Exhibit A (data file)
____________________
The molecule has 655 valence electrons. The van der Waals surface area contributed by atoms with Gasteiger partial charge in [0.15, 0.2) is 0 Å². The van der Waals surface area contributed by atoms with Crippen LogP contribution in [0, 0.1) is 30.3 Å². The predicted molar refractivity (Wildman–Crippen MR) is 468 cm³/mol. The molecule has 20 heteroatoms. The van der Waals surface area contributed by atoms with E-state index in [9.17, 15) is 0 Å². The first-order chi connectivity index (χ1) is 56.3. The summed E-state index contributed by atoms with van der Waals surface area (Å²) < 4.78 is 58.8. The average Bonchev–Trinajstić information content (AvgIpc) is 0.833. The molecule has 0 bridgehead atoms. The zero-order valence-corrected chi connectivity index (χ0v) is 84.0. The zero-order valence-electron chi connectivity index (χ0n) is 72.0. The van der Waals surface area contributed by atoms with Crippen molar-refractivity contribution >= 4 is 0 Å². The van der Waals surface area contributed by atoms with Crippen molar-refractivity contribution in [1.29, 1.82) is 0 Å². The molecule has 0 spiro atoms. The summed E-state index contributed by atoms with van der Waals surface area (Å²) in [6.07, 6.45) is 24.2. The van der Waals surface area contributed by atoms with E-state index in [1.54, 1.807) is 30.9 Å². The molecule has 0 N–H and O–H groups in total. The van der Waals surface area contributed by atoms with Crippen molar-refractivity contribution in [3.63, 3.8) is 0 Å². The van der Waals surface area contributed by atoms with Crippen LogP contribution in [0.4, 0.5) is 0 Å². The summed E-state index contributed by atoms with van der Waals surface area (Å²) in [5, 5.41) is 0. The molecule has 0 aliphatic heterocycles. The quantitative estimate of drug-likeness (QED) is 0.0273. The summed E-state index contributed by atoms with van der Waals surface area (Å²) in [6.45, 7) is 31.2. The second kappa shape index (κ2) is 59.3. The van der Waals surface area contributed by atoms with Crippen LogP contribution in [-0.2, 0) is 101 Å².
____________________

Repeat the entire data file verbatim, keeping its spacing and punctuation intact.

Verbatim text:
The molecule has 655 valence electrons. The van der Waals surface area contributed by atoms with Gasteiger partial charge in [0.15, 0.2) is 0 Å². The van der Waals surface area contributed by atoms with Crippen LogP contribution in [0, 0.1) is 30.3 Å². The predicted molar refractivity (Wildman–Crippen MR) is 468 cm³/mol. The molecule has 20 heteroatoms. The van der Waals surface area contributed by atoms with E-state index in [9.17, 15) is 0 Å². The first-order chi connectivity index (χ1) is 56.3. The summed E-state index contributed by atoms with van der Waals surface area (Å²) < 4.78 is 58.8. The average Bonchev–Trinajstić information content (AvgIpc) is 0.833. The molecule has 0 bridgehead atoms. The zero-order valence-corrected chi connectivity index (χ0v) is 84.0. The zero-order valence-electron chi connectivity index (χ0n) is 72.0. The van der Waals surface area contributed by atoms with Crippen molar-refractivity contribution >= 4 is 0 Å². The van der Waals surface area contributed by atoms with Crippen molar-refractivity contribution in [1.29, 1.82) is 0 Å². The molecule has 0 spiro atoms. The summed E-state index contributed by atoms with van der Waals surface area (Å²) in [6.07, 6.45) is 24.2. The van der Waals surface area contributed by atoms with E-state index in [1.54, 1.807) is 30.9 Å². The molecule has 0 N–H and O–H groups in total. The van der Waals surface area contributed by atoms with Crippen molar-refractivity contribution in [3.63, 3.8) is 0 Å². The van der Waals surface area contributed by atoms with Crippen LogP contribution in [0.4, 0.5) is 0 Å². The summed E-state index contributed by atoms with van der Waals surface area (Å²) in [5, 5.41) is 0. The molecule has 0 aliphatic heterocycles. The quantitative estimate of drug-likeness (QED) is 0.0273. The summed E-state index contributed by atoms with van der Waals surface area (Å²) in [6.45, 7) is 31.2. The second kappa shape index (κ2) is 59.3. The van der Waals surface area contributed by atoms with Crippen LogP contribution in [-0.2, 0) is 101 Å².